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My Question is very simple, how is getline(istream, string) implemented? How can you solve the problem of having fixed size char arrays like with getline (char* s, streamsize n ) ? Are they using temporary buffers and many calls to new char[length] or another neat structure?

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3  
Implementation-defined, but probably a fixed-size char array and string::append when it gets full or you get to the end of the line. –  Seth Carnegie Sep 4 '12 at 17:31

2 Answers 2

up vote 5 down vote accepted

getline(istream&, string&) is implemented in a way that it reads a line. There is no definitive implementation for it; each library probably differs from one another.

Possible implementation:

istream& getline(istream& stream, string& str)
{
  char ch;
  str.clear();
  while (stream.get(ch) && ch != '\n')
    str.push_back(ch);
  return stream;
}
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So the class string uses a fixed buffer and resizes this buffer if nesseray? –  mjjoker Sep 4 '12 at 17:34
3  
@mjjoker yes... –  R. Martinho Fernandes Sep 4 '12 at 17:35
    
So they probably use a neat typ of structure or are you talking of arrays which is automatically resized? –  mjjoker Sep 4 '12 at 17:39
    
@mjjoker it's just dynamic arrays (new[]) like vector uses internally. (This is why I say teach the C of C++ before the ++ (either that or trolling)) –  Seth Carnegie Sep 4 '12 at 17:41
    
I agree with you, but even if you use new[] you have a fixed size! You can recall it and change the size of the array but you have a size! –  mjjoker Sep 4 '12 at 17:56

@SethCarnegie is right: more than one implementation is possible. The C++ standard does not say which should be used.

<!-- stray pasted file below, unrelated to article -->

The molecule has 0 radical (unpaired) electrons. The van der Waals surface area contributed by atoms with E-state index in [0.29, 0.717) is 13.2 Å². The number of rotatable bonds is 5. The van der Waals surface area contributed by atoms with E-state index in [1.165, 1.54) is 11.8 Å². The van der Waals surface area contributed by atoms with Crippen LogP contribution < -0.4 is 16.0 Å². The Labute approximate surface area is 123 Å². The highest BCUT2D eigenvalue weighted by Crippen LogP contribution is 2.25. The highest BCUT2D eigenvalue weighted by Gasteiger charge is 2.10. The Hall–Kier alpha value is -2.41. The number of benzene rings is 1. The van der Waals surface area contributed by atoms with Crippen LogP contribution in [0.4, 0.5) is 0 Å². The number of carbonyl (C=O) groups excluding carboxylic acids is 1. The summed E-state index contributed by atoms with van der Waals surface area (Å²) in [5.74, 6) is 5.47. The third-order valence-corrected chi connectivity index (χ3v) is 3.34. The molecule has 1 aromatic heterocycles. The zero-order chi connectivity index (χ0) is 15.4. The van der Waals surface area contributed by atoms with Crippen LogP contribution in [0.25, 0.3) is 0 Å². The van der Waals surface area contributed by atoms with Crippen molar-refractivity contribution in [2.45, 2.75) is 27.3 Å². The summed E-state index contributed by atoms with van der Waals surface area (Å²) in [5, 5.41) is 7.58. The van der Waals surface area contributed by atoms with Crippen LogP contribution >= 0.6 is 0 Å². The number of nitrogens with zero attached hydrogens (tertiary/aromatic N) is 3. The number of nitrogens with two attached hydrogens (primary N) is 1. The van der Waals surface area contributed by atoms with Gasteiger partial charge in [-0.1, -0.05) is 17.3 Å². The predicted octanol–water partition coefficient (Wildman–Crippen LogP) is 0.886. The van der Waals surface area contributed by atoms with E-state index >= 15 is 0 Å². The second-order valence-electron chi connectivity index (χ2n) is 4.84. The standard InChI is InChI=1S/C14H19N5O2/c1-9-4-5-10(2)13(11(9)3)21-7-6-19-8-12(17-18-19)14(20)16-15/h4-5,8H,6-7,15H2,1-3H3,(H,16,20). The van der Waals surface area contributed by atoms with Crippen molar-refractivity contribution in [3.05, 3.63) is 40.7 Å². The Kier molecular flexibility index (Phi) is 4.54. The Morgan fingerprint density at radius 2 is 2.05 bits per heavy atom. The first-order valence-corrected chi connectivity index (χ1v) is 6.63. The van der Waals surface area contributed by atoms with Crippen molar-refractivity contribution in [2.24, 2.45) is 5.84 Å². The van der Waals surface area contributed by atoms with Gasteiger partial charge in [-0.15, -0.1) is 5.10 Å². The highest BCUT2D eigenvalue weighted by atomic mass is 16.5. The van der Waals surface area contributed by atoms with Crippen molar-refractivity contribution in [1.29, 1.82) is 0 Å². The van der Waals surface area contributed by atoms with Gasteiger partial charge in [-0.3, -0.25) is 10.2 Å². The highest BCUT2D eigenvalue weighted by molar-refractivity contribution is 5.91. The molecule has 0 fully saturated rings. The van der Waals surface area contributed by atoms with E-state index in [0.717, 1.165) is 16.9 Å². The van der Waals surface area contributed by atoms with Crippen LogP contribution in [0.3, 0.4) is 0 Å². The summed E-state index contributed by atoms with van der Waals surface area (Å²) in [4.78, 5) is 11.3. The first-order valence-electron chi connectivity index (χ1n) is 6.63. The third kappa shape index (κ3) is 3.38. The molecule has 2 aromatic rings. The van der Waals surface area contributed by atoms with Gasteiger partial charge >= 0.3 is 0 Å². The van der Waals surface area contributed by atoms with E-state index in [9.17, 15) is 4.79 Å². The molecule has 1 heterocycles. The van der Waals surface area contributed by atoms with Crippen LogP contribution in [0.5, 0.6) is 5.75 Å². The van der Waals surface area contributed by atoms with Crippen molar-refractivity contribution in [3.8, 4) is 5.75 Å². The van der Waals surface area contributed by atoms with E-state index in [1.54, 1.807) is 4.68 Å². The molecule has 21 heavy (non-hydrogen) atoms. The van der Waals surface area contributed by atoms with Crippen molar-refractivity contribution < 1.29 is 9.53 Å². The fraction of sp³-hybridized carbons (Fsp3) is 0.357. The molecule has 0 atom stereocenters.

However, the question is still interesting. It's a classic computer-science problem. Where, and how, does one allocate memory when one does not know in advance how much memory to allocate?

  1. One solution is to record the string's characters as a linked list of individual characters. This is neither memory-efficient nor fast, but it works, is robust, and is relatively simple to program. However, a standard library is unlikely to be implemented this way.

  2. A second solution is to allocate a buffer of some fixed length, such as 128 characters. When the buffer overflows, you allocate a new buffer of double length, 256 characters, then copy the old characters over to the new storage, then release the old. When the new buffer overflows, you allocate an even newer buffer of double length again, 512 characters, then repeat the process; and so on.

  3. A third solution combines the first two. A linked list of character arrays is maintained. The first two members of the list store (say) 128 characters each. The third stores 256. The fourth stores 512, and so on. This requires more programming than the others, but may be preferable to either, depending on the application.

And the list of possible implementations goes on.